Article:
How NOT To Pitch Your Startup Idea

May 14, 2015
3 min read
Coverage of Social Entrepreneur Startup Weekend: Saturday August 17, 2013.

Yesterday at CcHUB we had our community day, it’s a day for sharing ideas with each other and learning some necessary lessons about our tech landscape. While the entire lesson for the day was great and all, there was a particular sub-topic that struck a chord with me, and it was about ‘selling your idea.’ It made me remember all the pitching events I’d attended, as both a spectator and a participant. It also made me remember all the similar things that the budding entrepreneurs that didn’t get their ideas selected did wrong during their pitch, or better yet, what the winners didn’t do.

So, based on my very limited experience, here is my list of how NOT to pitch your idea:

Do NOT Debate



Your idea is like your baby, and I’ve seen founders let pride creep in during a pitch when it didn’t need to. Getting defensive during a pitch is never a good look, and from my experience, those who do, never get chosen. Rather than argue, admit the flaws in your pitch, but offer solutions to give the investor confidence said issue will be resolved.

Do NOT Ask For Too Much


Not knowing the exact amount you need from the investors is really poor form. I’ve seen people ask for a truckload of cash but when asked to state specifically where the money would be going, they couldn’t land anything substantial. I’m not saying you need to have a blow by blow to the last kobo. I mean, Investors understand that personnel, marketing, and miscellaneous costs will likely amount to the bulk of the expenses, but these are pretty easy to predict. So, it is really unnecessary to try and raise more than is actually needed without knowing what you’re going to spend it on.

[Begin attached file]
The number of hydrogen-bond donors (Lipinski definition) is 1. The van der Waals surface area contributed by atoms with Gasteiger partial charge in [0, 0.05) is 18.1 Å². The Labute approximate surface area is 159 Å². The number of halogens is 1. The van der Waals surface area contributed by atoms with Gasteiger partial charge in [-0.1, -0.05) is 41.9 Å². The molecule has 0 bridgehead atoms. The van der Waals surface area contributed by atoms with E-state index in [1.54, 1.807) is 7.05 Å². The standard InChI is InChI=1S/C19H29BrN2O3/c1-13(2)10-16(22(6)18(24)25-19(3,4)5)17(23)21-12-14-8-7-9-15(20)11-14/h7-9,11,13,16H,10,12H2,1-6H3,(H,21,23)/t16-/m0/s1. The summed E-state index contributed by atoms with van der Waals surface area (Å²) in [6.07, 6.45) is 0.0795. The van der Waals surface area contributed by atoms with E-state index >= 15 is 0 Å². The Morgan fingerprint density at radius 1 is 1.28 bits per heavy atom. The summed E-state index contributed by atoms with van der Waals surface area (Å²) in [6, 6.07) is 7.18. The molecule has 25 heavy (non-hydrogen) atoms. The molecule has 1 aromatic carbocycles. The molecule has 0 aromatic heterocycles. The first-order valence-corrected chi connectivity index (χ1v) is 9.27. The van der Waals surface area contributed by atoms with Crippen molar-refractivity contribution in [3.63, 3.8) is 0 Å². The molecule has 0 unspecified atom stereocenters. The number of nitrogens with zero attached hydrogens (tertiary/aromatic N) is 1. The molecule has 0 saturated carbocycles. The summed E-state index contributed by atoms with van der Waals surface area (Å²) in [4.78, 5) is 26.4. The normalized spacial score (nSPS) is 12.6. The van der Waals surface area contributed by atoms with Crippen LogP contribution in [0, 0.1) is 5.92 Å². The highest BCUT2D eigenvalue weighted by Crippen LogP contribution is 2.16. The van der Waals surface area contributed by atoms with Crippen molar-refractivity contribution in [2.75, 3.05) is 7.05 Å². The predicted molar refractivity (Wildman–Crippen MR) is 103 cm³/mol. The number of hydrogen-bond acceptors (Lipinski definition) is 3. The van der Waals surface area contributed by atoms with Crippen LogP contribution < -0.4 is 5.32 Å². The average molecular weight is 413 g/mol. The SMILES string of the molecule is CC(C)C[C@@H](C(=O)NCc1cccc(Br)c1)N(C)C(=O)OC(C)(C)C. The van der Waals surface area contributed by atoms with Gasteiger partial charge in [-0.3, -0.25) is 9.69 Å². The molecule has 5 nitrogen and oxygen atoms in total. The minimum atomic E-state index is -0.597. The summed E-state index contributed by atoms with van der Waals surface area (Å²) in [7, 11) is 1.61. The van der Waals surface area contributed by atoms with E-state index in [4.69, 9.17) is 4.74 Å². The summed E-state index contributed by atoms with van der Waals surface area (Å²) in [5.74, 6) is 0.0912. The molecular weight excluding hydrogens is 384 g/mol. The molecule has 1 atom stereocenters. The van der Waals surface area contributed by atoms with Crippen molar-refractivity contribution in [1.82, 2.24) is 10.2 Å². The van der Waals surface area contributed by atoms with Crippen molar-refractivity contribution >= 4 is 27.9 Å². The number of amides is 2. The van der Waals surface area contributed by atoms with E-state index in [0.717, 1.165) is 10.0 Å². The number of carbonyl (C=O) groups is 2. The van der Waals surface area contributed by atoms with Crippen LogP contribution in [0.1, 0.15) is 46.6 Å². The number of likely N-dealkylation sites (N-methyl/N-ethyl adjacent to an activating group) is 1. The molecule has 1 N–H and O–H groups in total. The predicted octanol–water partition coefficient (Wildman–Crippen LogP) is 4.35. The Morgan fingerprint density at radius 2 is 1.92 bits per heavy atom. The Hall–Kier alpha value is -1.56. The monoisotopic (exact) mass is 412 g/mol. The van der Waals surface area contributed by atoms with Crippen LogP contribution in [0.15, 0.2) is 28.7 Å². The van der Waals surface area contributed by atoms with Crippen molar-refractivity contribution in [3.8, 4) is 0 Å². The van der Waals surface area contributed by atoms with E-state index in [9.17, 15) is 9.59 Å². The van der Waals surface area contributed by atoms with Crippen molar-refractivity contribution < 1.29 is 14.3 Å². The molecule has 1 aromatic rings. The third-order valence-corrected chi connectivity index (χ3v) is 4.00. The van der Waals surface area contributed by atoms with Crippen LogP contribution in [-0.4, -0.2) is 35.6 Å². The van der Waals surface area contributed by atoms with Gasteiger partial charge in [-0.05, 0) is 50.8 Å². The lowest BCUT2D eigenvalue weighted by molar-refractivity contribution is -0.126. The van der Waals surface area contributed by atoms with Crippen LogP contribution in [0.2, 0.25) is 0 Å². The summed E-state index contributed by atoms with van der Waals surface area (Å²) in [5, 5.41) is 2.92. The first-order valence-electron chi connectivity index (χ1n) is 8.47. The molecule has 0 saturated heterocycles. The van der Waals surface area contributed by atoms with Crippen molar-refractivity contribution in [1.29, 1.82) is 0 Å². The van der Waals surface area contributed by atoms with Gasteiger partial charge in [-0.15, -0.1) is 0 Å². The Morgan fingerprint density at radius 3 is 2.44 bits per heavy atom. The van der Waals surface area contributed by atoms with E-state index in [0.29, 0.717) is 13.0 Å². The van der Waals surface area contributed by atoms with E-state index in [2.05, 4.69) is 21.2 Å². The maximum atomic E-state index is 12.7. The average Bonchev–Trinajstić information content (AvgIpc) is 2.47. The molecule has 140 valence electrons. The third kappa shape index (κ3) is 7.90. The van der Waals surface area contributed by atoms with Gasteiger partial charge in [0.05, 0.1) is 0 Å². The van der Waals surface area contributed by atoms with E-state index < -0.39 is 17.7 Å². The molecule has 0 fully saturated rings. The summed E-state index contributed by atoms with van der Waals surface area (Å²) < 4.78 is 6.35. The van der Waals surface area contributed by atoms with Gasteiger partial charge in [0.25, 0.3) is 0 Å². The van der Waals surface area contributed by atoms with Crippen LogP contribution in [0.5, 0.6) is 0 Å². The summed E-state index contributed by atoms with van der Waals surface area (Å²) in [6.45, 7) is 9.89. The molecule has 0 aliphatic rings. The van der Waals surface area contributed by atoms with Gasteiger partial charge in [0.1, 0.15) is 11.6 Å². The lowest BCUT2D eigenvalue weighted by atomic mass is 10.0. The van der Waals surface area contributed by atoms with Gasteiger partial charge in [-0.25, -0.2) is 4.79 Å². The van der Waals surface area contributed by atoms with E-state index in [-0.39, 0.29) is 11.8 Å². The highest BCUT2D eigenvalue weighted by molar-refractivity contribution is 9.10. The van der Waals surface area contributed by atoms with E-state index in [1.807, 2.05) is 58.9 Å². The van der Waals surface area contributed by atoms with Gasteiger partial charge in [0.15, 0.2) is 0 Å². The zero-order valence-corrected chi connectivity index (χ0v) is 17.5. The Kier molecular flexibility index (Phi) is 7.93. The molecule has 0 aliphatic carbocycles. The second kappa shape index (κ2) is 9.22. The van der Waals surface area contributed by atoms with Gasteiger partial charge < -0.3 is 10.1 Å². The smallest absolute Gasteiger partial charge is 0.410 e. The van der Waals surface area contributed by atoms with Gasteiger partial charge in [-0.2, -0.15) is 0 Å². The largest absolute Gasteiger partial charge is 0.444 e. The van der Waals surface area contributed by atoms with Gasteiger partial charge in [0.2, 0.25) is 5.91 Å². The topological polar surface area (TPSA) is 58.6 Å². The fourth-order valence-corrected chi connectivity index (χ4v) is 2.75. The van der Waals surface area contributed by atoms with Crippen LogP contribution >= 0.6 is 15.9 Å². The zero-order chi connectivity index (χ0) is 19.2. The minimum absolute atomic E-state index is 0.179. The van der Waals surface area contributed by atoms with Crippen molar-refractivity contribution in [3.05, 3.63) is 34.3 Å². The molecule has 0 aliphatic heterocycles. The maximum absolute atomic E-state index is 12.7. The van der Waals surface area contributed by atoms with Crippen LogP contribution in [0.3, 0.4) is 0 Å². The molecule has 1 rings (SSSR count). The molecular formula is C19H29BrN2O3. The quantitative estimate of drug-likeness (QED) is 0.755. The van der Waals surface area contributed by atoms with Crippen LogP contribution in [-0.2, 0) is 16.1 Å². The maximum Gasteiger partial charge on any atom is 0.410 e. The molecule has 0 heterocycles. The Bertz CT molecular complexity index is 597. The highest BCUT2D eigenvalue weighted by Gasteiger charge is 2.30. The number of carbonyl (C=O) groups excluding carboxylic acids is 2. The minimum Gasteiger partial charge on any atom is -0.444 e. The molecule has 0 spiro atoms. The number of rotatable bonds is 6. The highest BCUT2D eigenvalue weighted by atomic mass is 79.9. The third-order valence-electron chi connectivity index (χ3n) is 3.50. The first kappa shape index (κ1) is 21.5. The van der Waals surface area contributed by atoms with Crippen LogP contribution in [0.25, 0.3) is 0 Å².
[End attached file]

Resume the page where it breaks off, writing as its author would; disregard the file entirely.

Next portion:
Do NOT Oversell

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The most common statements you hear during a pitch is “we will…” and it’s never good to pitch with empty promises you are not fully capable of realising. A better procedure would be to state well researched facts with some personal opinions that support your realistic expectations for the business and your reasons for obtaining said investment. From experience “we hope to…” seems more sincere than “we will…”and therefore resonates with investors more.

Well, maybe I might need to attend more pitching events to get more tips, but for now, I think this list might just help you get funded.

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Writer & Content Strategist.
Writer & Content Strategist.
Writer & Content Strategist.

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